Finally a thorough pedagogical survey of the multidisciplinary science of HCI. Human-Computer Interaction spans many disciplines, from the social and behavioral sciences to information and computer technology. But of all the textbooks on HCI technology and applications, none has adequately addressed HCI’s multidisciplinary foundations until now. “HCI Models, Theories, and Frameworks” fills a huge void in the education and training of advanced HCI students. Its authors comprise a veritable house of diamonds internationally known HCI researchers, every one of whom has successfully applied a unique scientific method to solve practical problems. Each chapter focuses on a different scientific analysis or approach, but all in an identical format, especially designed to facilitate comparison of the various models. “HCI Models, Theories, and Frameworks” answers the question raised by the other HCI textbooks: How can HCI theory can support practice in HCI? It traces HCI research from its origins, surveys 14 different successful research approaches in HCI, and presents each approach in a common format to facilitate comparisons. The contributors are leading researchers in the field of Human-Computer Interaction. It fills a major gap in current literature about the rich scientific foundations of HCI, and provides a thorough pedogological survey of the science of HCI.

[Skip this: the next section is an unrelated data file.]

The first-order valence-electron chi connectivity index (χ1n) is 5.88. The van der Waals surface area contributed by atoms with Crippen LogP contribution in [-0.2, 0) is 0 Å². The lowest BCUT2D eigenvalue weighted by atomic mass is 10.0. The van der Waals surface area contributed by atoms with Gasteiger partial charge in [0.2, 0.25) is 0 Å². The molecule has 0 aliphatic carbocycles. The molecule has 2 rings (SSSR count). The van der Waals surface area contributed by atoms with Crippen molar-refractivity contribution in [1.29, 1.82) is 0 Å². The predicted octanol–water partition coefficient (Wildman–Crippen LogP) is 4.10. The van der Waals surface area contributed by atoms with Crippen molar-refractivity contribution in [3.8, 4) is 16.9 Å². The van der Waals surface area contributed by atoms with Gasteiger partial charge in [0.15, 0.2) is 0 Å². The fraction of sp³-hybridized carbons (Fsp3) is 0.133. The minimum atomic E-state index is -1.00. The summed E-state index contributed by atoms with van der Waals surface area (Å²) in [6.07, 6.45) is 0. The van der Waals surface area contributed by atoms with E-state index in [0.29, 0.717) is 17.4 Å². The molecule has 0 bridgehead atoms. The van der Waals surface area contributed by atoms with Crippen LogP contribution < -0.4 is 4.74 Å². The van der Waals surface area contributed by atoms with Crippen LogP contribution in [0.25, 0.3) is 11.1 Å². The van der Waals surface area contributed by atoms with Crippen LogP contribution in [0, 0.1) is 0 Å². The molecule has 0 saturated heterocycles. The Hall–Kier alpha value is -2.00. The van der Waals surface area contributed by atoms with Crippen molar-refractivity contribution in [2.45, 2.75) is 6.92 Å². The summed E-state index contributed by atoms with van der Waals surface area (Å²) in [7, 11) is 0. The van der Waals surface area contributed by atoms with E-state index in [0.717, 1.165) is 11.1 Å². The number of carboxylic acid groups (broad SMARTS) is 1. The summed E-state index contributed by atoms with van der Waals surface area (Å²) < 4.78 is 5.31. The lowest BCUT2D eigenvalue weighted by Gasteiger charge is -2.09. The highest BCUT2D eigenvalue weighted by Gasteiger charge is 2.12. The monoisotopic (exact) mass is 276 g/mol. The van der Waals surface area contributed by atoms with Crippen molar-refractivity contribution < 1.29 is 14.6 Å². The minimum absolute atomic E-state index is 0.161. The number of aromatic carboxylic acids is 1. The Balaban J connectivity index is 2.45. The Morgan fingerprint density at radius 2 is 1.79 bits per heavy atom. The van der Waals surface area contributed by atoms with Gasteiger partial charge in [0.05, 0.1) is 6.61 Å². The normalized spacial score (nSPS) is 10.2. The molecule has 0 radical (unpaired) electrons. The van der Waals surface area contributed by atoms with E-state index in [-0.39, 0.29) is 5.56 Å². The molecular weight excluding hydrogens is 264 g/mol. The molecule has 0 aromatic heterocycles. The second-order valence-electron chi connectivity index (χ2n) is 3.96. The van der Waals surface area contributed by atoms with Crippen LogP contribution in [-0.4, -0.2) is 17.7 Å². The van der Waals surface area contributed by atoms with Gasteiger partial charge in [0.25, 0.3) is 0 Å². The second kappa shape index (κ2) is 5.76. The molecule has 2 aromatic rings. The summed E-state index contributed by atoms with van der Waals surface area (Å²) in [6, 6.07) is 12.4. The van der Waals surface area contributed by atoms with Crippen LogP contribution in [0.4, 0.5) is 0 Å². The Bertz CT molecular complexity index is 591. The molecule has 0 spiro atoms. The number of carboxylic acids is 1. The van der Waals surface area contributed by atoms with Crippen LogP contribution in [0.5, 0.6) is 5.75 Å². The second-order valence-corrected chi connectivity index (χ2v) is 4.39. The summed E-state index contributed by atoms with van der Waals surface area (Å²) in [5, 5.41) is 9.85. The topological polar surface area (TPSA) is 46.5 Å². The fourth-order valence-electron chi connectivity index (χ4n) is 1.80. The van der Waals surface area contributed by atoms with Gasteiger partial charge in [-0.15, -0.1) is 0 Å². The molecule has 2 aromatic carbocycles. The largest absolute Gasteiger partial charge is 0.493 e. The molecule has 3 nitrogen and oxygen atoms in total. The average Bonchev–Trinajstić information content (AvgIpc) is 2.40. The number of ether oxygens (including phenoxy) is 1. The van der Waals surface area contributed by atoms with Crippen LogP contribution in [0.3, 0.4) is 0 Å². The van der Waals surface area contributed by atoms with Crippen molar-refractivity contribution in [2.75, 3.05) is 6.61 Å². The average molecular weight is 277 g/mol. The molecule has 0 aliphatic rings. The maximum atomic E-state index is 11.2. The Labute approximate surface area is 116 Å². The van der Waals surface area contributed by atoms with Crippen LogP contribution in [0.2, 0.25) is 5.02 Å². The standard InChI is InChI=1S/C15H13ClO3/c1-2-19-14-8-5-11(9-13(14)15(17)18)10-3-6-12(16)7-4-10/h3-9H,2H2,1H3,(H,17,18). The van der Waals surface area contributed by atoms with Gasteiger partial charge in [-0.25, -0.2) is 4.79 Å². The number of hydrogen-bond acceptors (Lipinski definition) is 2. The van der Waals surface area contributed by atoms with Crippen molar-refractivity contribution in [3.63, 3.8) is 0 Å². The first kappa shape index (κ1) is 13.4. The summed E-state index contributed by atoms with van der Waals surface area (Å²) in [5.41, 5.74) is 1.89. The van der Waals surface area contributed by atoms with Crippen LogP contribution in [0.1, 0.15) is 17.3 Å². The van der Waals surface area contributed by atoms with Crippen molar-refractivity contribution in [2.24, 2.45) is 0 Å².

Carrol, J. (2003): HCI Models, Theories, and Frameworks. Toward a Multidisciplinary Science.: Toward a Multidisciplinary Science, Elsevier LTD